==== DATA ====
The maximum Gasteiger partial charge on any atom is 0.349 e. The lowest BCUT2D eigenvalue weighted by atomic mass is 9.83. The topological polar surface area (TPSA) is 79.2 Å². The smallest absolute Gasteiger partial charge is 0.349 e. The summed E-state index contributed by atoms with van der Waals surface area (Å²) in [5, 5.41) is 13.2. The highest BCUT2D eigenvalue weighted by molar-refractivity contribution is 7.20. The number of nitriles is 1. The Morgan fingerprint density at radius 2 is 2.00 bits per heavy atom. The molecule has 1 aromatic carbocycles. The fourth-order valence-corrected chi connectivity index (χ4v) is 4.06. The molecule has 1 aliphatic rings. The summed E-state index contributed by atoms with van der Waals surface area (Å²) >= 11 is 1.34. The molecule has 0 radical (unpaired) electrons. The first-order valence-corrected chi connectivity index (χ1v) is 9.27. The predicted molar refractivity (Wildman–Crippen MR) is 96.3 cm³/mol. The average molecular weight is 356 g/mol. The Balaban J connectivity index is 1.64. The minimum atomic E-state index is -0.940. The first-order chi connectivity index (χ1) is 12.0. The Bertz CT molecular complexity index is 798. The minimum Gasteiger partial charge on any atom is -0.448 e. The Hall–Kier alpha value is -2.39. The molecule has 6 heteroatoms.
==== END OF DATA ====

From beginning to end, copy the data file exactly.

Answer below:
The maximum Gasteiger partial charge on any atom is 0.349 e. The lowest BCUT2D eigenvalue weighted by atomic mass is 9.83. The topological polar surface area (TPSA) is 79.2 Å². The smallest absolute Gasteiger partial charge is 0.349 e. The summed E-state index contributed by atoms with van der Waals surface area (Å²) in [5, 5.41) is 13.2. The highest BCUT2D eigenvalue weighted by molar-refractivity contribution is 7.20. The number of nitriles is 1. The Morgan fingerprint density at radius 2 is 2.00 bits per heavy atom. The molecule has 1 aromatic carbocycles. The fourth-order valence-corrected chi connectivity index (χ4v) is 4.06. The molecule has 1 aliphatic rings. The summed E-state index contributed by atoms with van der Waals surface area (Å²) >= 11 is 1.34. The molecule has 0 radical (unpaired) electrons. The first-order valence-corrected chi connectivity index (χ1v) is 9.27. The predicted molar refractivity (Wildman–Crippen MR) is 96.3 cm³/mol. The average molecular weight is 356 g/mol. The Balaban J connectivity index is 1.64. The minimum atomic E-state index is -0.940. The first-order chi connectivity index (χ1) is 12.0. The Bertz CT molecular complexity index is 798. The minimum Gasteiger partial charge on any atom is -0.448 e. The Hall–Kier alpha value is -2.39. The molecule has 6 heteroatoms.